These secular perspectives of the conscience support the statement that the conscience is not a reliable guide to ethical decision making as it demonstrates that there is subjectivity within our moral values due to individual experiences and upbringing.
Leaving these evaluative statements that should have come in sooner has required you to lump different perspectives together, and I don’t think it works for you. Would Piaget and Kohlberg agree with you?
Ethical decision-making help us to make the correct decisions when it comes to moral judgement. However, the secular approaches do not provide an accurate method of understanding what the right path is. Having said this, Georg Hegel (along with Freud, Piaget, Kohlberg and Fromm) suggested that we make our judgements according to the conscience that society has formed. What, ultimately are ethical decisions created for? Is it not to please society’s norms?
I like this. This is a great example of ‘Taking it further’.
Religious perspectives state that the conscience is a reliable guide to ethical decision-making as it relies on our innate ability to determine what is good and bad. Saint Jerome believed that our conscience is intrinsically important for our moral well-being and for our relationship with God to be able to shy away from sin. Saint Augustine saw the conscience as the voice of God speaking to us from within – it is the law of God in our hearts that we use to understand right and wrong actions. For him, the conscience must always be in every circumstance turned towards the good and away from all that is evil.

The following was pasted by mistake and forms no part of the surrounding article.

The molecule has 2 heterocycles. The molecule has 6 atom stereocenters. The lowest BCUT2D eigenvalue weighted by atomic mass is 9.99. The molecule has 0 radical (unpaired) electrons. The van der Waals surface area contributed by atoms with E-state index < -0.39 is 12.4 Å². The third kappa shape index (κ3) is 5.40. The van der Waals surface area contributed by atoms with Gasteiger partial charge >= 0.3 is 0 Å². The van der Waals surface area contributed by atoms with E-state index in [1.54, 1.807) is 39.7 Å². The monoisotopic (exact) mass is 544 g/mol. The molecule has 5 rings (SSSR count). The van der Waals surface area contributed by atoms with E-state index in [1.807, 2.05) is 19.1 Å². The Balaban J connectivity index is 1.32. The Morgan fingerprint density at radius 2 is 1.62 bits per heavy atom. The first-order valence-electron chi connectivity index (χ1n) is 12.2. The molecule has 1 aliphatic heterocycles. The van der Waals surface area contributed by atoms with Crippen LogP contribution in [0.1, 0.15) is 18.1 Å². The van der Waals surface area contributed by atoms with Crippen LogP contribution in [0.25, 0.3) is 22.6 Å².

Thomas Aquinas stated that the conscience is ‘recta ratio’ and that reason was central to the moral life and to understanding the differences between right and wrong. He believes that it was reason making the right decisions and is what helps us to understand what God sees as good and right. Aquinas avocated the Synderesis Rule – people try to do good and to avoid what is evil. Our subconscious actions are to do good but due to faulty reasoning or weakness of the will, some people perform actions thinking they are good. These people are those who follow the apparent good, rather than the real good, therefore their conscience are at fault and mistaken. Aquinas stated that if your principles are flawed or incorrect, then so is your conscience. Therefore, from his point of view, a healthy conscience is a reliable guide to ethical decision-making.
A good account of Aquinas, although you could explain in more depth what Aquinas meant by ‘conscientia’.
Joseph Butler saw that the conscience was the final moral decision-maker. Similar to Aquinas, he believed that we possess the ability to reason and rationalise. For Butler, this was evidence for the existence of the conscience.
He believed that the conscience is given to us intuitively and exerts itself at the correct time without being called upon: it was the ultimate authority in moral judgements. He referred to the conscience as our natural guide, the guide assigned to us by the Author of our nature - it was the final judge of right and wrong that must be obeyed - the conscience is a God-given gift and therefore must be obeyed. Butler assumed, unlike Aquinas, that every action could be justified correctly and mistakes of the conscience cannot be made – he believed that people will know intuitively what is the right thing to do in each situation. For people who have done wrong, Butler was quick to condemn and stated that they have a deluded self-deception that interferes with the purpose and purity of God.
This is a confident account of Butler’s theory. You still need to spell it out, though, and evaluate it. Is the conscience a reliable guide?
Another intuitive approach was Newman, who believed that the conscience does not create truth, but it does detect truth that already exists. It is the responsibility of a person to intuitively decide what truth God is guiding them towards. This gives a sense of objectivity when it comes to ethical decision-making, as religious perspectives assume that everybody will make the same decisions, everybody’s perception of right and wrong is the same.
Good. So we should follow the conscience?